If there’s one thing people with diabetes know, it’s that regular exercise requires more than just discipline and hard work. Mismanaging your blood sugar, diet and exercise intensity levels can have adverse and unpredictable effects on your body. This month, we spoke with Dr. Jonathon R. Fowles, an exercise physiologist at the Centre of Lifestyle Studies at Acadia University, to help answer some common questions about exercising with diabetes: 1) How often should I exercise? “Regardless of whether you have type 1 or type 2 diabetes, the CDA recommends 150 minutes a week of moderate to vigorous exercise,” Fowles says. “You should be combining both aerobic (running, swimming etc.) and anaerobic (resistance training, weight lifting) activity.” 2) What are the benefits? “People with type 2 diabetes can expect to lower their AIC levels after a couple months of meeting the guidelines, and drastically reduce the progression of their diabetes, as well as their cardiovascular risk,” Fowles says. For people with type 1 diabetes, Fowles says the benefits are a little different. “The combination of exercise with insulin can be quite dramatic. People with type 1 diabetes should communicate openly with their diabetes educator or physician, to learn the interaction between exercise, food and insulin," he says. “The evidence isn’t quite as strong for glucose regulation for people with type 1 diabetes, but it’s definitely beneficial for their cardiovascular risk reduction, overall health and quality of life.” 3) Why is anaerobic exercise important? While the treadmill or tennis court may be tempting if you’re looking to lose weight, Fowles says building muscle is essential for all people with diabetes, especially as they age. “Most of your blood glucose is Continue reading >>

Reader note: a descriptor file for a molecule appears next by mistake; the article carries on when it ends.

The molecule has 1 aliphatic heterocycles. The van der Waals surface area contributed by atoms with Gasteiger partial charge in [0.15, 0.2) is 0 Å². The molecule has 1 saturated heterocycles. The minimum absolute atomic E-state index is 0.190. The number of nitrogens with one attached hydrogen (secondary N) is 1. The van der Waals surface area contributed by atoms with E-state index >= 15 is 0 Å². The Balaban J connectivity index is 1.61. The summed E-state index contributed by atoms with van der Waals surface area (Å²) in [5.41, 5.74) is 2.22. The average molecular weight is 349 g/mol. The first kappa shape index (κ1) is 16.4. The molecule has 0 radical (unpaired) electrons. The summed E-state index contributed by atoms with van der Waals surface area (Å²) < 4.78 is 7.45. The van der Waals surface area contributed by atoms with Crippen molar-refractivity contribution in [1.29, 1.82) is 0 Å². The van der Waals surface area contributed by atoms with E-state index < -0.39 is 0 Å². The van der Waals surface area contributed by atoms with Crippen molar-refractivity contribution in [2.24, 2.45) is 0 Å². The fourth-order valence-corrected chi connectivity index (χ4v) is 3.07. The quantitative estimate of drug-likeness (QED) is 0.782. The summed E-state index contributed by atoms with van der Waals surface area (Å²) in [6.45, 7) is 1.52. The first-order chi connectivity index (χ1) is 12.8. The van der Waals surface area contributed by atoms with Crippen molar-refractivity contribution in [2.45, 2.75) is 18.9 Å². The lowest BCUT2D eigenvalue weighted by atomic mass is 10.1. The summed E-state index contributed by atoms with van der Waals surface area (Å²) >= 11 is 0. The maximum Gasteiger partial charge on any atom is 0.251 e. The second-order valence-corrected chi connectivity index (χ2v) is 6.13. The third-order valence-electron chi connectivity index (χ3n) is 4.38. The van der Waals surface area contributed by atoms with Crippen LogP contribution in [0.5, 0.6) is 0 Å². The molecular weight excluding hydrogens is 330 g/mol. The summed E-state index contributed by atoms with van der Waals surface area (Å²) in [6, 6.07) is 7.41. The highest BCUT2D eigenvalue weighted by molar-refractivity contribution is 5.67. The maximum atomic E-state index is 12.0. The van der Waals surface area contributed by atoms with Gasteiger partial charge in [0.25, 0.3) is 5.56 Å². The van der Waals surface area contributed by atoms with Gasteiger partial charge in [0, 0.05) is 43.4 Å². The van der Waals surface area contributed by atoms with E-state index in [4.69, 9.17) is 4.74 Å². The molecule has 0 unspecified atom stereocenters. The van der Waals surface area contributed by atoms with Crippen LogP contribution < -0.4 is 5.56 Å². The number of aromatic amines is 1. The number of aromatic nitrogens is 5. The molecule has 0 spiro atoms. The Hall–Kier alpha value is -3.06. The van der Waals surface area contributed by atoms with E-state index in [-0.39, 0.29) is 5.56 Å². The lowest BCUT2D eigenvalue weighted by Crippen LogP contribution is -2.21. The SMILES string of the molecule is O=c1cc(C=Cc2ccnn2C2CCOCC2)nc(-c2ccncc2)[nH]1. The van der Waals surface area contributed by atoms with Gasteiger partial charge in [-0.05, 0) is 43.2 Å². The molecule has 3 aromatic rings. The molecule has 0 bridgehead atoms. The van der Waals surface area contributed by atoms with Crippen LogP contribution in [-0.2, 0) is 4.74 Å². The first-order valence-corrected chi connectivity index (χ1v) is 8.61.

Exercising With Diabetes: Is It Better To Eat Before Or After Your Workout?